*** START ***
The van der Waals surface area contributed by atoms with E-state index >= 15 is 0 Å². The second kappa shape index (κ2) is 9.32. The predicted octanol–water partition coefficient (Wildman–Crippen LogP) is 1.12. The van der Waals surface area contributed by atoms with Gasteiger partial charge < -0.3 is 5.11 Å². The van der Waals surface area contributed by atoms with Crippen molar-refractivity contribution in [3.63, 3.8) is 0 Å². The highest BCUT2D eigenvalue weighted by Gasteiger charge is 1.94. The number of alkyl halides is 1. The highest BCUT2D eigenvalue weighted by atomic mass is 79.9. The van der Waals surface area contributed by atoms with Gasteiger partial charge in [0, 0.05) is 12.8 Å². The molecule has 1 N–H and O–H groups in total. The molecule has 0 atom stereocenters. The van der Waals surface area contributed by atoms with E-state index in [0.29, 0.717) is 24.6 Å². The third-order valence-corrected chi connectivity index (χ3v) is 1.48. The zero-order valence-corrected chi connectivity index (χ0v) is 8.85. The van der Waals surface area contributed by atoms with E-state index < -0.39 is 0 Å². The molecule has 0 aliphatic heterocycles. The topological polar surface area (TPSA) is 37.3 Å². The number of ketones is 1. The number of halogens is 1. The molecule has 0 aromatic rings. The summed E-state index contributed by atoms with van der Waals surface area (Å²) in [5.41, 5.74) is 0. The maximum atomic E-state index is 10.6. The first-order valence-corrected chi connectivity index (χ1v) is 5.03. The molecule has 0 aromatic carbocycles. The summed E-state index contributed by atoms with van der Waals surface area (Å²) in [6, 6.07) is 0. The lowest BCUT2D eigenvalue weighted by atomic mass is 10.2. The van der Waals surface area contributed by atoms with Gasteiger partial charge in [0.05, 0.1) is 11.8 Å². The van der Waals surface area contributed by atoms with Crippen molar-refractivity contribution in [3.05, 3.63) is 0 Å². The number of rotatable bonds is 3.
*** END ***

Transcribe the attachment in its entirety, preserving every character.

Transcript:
The van der Waals surface area contributed by atoms with E-state index >= 15 is 0 Å². The second kappa shape index (κ2) is 9.32. The predicted octanol–water partition coefficient (Wildman–Crippen LogP) is 1.12. The van der Waals surface area contributed by atoms with Gasteiger partial charge < -0.3 is 5.11 Å². The van der Waals surface area contributed by atoms with Crippen molar-refractivity contribution in [3.63, 3.8) is 0 Å². The highest BCUT2D eigenvalue weighted by Gasteiger charge is 1.94. The number of alkyl halides is 1. The highest BCUT2D eigenvalue weighted by atomic mass is 79.9. The van der Waals surface area contributed by atoms with Gasteiger partial charge in [0, 0.05) is 12.8 Å². The molecule has 1 N–H and O–H groups in total. The molecule has 0 atom stereocenters. The van der Waals surface area contributed by atoms with E-state index in [0.29, 0.717) is 24.6 Å². The third-order valence-corrected chi connectivity index (χ3v) is 1.48. The zero-order valence-corrected chi connectivity index (χ0v) is 8.85. The van der Waals surface area contributed by atoms with E-state index < -0.39 is 0 Å². The molecule has 0 aliphatic heterocycles. The topological polar surface area (TPSA) is 37.3 Å². The number of ketones is 1. The number of halogens is 1. The molecule has 0 aromatic rings. The summed E-state index contributed by atoms with van der Waals surface area (Å²) in [5.41, 5.74) is 0. The maximum atomic E-state index is 10.6. The first-order valence-corrected chi connectivity index (χ1v) is 5.03. The molecule has 0 aromatic carbocycles. The summed E-state index contributed by atoms with van der Waals surface area (Å²) in [6, 6.07) is 0. The lowest BCUT2D eigenvalue weighted by atomic mass is 10.2. The van der Waals surface area contributed by atoms with Gasteiger partial charge in [0.05, 0.1) is 11.8 Å². The van der Waals surface area contributed by atoms with Crippen molar-refractivity contribution in [3.05, 3.63) is 0 Å². The number of rotatable bonds is 3.